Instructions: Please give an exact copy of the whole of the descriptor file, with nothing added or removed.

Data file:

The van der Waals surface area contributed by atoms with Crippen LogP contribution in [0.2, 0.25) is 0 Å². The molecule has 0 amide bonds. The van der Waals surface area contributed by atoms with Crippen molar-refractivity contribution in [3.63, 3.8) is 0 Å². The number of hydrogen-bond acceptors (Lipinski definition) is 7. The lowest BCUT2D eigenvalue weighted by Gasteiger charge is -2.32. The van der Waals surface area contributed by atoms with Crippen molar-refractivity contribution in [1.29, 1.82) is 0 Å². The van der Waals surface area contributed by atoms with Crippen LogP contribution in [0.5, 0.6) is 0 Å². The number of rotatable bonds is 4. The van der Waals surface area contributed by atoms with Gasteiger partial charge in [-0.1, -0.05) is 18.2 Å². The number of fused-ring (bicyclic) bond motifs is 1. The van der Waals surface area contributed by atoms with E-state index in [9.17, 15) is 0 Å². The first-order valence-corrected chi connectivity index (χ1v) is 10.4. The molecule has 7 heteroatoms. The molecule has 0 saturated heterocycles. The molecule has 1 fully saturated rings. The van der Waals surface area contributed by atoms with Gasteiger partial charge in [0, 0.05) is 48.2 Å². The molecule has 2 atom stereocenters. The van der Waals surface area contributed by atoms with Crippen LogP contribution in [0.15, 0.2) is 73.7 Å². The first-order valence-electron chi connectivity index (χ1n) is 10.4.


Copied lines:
The van der Waals surface area contributed by atoms with Crippen LogP contribution in [0.2, 0.25) is 0 Å². The molecule has 0 amide bonds. The van der Waals surface area contributed by atoms with Crippen molar-refractivity contribution in [3.63, 3.8) is 0 Å². The number of hydrogen-bond acceptors (Lipinski definition) is 7. The lowest BCUT2D eigenvalue weighted by Gasteiger charge is -2.32. The van der Waals surface area contributed by atoms with Crippen molar-refractivity contribution in [1.29, 1.82) is 0 Å². The van der Waals surface area contributed by atoms with Crippen LogP contribution in [0.5, 0.6) is 0 Å². The number of rotatable bonds is 4. The van der Waals surface area contributed by atoms with Gasteiger partial charge in [-0.1, -0.05) is 18.2 Å². The number of fused-ring (bicyclic) bond motifs is 1. The van der Waals surface area contributed by atoms with E-state index in [9.17, 15) is 0 Å². The first-order valence-corrected chi connectivity index (χ1v) is 10.4. The molecule has 7 heteroatoms. The molecule has 0 saturated heterocycles. The molecule has 1 fully saturated rings. The van der Waals surface area contributed by atoms with Gasteiger partial charge in [0, 0.05) is 48.2 Å². The molecule has 2 atom stereocenters. The van der Waals surface area contributed by atoms with Crippen LogP contribution in [0.15, 0.2) is 73.7 Å². The first-order valence-electron chi connectivity index (χ1n) is 10.4.